When it comes to the quality of water you’ve probably heard the terms hard water and soft water before. But what exactly is the difference? At first, you might think it has something to do the velocity at which water travels out of the faucet, but water pressure is not generally affected by whether water is hard or soft. Instead, it is regarding what is found inside your water. Your skin will react differently to hard water and software water. It can even change the taste of your drinking water.
Thankfully, there are ways to treat any water issues with the help of Quality Water of the Carolinas. But before you reach out and contact the water purification specialists, here is what you need to know regarding hard water versus soft water. Read More
The bottled water trend exploded back in the late 1990s and it hasn’t turned back since. While we know more about the potential impact of water bottle plastics now than we did then it hasn’t slowed down the number of those buying bottled water from the grocery store. Why? Because many see it as superior to regular tap water. What you need to answer is whether or not this actually is true. So before you head off to the store and purchase a large case of bottled water, you first need to know – is plastic bottled water safe and better for you than filtered water at home. Read More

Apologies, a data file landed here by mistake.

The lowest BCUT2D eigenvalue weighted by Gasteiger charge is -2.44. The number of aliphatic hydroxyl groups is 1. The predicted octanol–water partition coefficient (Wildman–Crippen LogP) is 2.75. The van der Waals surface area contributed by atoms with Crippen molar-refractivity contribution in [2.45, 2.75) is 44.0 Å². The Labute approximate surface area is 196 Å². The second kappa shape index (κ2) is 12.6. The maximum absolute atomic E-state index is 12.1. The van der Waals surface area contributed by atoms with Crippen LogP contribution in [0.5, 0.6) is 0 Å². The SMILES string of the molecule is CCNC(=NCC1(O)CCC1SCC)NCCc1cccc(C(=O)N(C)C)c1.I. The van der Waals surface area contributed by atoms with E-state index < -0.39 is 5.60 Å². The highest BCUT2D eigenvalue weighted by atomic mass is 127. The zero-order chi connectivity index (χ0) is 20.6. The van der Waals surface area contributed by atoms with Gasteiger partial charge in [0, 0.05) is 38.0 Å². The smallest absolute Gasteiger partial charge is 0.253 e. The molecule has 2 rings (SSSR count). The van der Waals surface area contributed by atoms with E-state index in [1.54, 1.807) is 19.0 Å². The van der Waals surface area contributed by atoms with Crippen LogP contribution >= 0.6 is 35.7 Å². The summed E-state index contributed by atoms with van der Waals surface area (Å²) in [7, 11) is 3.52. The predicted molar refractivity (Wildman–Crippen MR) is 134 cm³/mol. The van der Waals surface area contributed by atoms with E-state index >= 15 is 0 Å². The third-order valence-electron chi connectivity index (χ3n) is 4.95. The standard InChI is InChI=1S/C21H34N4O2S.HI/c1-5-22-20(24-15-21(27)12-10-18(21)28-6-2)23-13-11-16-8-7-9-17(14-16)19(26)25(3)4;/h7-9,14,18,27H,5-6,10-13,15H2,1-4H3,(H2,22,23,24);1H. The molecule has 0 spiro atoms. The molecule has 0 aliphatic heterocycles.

After a shower does your skin feel itchy? Does it smell like chlorine? Do you find your knees, elbows, feet, and other areas of your body are flaky? All of this is likely due to you having hard water.